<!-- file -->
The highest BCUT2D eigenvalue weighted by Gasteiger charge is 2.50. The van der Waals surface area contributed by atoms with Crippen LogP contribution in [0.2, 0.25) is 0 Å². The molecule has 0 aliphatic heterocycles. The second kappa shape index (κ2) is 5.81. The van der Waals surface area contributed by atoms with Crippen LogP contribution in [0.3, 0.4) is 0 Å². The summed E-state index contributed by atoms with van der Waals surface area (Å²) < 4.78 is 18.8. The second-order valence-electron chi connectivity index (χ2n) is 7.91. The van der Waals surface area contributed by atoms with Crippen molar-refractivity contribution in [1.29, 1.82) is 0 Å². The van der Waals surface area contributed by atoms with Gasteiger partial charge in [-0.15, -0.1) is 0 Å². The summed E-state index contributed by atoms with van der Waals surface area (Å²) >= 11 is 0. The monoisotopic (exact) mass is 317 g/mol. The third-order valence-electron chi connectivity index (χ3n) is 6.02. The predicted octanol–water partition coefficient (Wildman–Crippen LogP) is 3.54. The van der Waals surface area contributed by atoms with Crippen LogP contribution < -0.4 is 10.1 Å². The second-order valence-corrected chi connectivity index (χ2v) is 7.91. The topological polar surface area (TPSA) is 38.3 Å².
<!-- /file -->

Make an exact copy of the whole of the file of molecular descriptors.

The highest BCUT2D eigenvalue weighted by Gasteiger charge is 2.50. The van der Waals surface area contributed by atoms with Crippen LogP contribution in [0.2, 0.25) is 0 Å². The molecule has 0 aliphatic heterocycles. The second kappa shape index (κ2) is 5.81. The van der Waals surface area contributed by atoms with Crippen LogP contribution in [0.3, 0.4) is 0 Å². The summed E-state index contributed by atoms with van der Waals surface area (Å²) < 4.78 is 18.8. The second-order valence-electron chi connectivity index (χ2n) is 7.91. The van der Waals surface area contributed by atoms with Crippen molar-refractivity contribution in [1.29, 1.82) is 0 Å². The van der Waals surface area contributed by atoms with Gasteiger partial charge in [-0.15, -0.1) is 0 Å². The summed E-state index contributed by atoms with van der Waals surface area (Å²) >= 11 is 0. The monoisotopic (exact) mass is 317 g/mol. The third-order valence-electron chi connectivity index (χ3n) is 6.02. The predicted octanol–water partition coefficient (Wildman–Crippen LogP) is 3.54. The van der Waals surface area contributed by atoms with Crippen LogP contribution < -0.4 is 10.1 Å². The second-order valence-corrected chi connectivity index (χ2v) is 7.91. The topological polar surface area (TPSA) is 38.3 Å².